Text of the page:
Kenji Madaraki: Is replayability a factor for you when deciding if a game is one of the greatest ever? I know that Indie Gamer Chick, for example, has stated that she doesn’t care much at all about replay value and will still put a game in her top 10 even if she liked it drastically less on a second playthrough. Has a game ever fallen out of favor with you to a considerable degree after you played it again?
Jed Pressgrove: I definitely fall more on Cathy’s (Indie Gamer Chick’s) side when it comes to replayability.
First, games are frequently addictive for various reasons, but just because a game is addictive doesn’t mean it’s great. Case in point, if you were to go by hours played to identify my top game of 2016, Street Fighter V would be the clear winner. However, I didn’t play Street Fighter V for hours and hours and hours because it was great. I did it because I’ve been playing the Street Fighter series since I was a young kid, and I’m very competitive when it comes to any of those games. Even though Street Fighter V isn’t that good (see my review here), I still got a rush from beating people online, so I played the game for a ridiculous amount of time.
Second, I don’t call a game “great” before going through a rigorous process of questioning my instincts and feelings and comparing the game’s strengths and weaknesses to those of various other games. There is no objective truth here, though I do have a lot of knowledge and experience to draw from when making these determinations. So while it can be helpful to replay certain games when I’m trying to rank them in a specific order, replayability doesn’t help me evaluate the various qualities of a game in a historical sense.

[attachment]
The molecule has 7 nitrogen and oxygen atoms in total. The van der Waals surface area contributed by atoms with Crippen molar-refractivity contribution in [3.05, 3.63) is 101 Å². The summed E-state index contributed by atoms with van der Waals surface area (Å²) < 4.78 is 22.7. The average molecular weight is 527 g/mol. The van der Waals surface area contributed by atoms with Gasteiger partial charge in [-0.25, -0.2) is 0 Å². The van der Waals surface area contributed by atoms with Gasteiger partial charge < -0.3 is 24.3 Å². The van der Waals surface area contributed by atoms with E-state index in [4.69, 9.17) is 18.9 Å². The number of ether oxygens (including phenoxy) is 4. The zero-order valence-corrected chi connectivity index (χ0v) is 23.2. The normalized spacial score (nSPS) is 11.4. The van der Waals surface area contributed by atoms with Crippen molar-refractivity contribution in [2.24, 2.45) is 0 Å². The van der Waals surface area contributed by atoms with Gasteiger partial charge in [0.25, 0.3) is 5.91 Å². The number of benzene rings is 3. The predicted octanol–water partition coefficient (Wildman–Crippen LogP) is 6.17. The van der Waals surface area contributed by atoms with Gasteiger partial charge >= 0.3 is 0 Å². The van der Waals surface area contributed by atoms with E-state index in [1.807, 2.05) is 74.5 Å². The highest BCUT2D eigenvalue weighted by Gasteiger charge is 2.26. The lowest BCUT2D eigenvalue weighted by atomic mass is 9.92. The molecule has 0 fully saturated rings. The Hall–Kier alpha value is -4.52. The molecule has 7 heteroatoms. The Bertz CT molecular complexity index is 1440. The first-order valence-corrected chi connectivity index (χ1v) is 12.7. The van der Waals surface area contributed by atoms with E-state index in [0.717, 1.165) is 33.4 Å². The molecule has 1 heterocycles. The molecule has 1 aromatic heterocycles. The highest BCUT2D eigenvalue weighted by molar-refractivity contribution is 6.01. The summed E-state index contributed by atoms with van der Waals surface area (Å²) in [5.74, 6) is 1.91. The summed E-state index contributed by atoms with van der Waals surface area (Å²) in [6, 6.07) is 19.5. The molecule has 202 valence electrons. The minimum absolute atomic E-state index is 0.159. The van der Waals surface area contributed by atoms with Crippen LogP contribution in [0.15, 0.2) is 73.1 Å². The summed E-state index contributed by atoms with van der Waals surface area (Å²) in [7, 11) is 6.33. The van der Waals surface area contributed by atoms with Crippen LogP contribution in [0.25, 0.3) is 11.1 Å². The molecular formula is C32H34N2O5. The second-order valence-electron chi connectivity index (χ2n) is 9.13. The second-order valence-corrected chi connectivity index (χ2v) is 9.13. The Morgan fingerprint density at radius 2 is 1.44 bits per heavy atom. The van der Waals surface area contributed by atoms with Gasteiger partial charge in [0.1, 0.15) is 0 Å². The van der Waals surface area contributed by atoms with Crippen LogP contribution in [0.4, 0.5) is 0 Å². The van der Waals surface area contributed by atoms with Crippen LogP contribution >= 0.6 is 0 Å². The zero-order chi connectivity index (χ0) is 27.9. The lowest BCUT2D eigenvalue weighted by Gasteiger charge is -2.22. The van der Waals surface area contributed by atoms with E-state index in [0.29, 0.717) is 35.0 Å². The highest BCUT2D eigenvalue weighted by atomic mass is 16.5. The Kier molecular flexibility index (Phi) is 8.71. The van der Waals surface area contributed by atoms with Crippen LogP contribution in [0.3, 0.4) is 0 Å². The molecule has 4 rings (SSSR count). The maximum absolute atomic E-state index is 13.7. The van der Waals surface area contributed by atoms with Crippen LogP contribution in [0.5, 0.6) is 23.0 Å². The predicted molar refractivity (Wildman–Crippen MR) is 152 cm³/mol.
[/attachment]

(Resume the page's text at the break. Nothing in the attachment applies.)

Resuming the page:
To answer your final question, sometimes replaying a game might make me think it’s not as good as I thought it was, but I can’t recall a single time when this has happened for a game that I consider one of the greatest ever, and that’s due to the second reason above. I don’t throw around “greatest” lightly.
Cesar Marquez: What is art? What isn’t art? How can video games be art and sport at the same time?
Jed Pressgrove: Very broadly, art is something that involves craft and/or personal expression/style, and it can be appreciated by an audience as a display, statement, or performance. This definition allows quite a number of things to be art — from paintings to lawns, from chess to basketball, from cross-stitching to glassblowing. Art is not necessarily good, but I think it should be a very wide umbrella.
The main thing that I exclude from the artistic realm is advertising. If the sole purpose of something is to get you to spend money on something else, that thing is my sworn enemy as a critic and human being.
There is a competitive element to many games, so that’s why they can be sports, which can be art themselves. The art in games can be seen in their individual elements (music, visuals, etc.), what they express as a whole (Nier: Automata as a portrait of discrimination, Earthbound as a statement on the unifying power of faith, etc.), and what players can achieve (Dayo’s come-from-behind victory in Street Fighter III is beautiful and elating).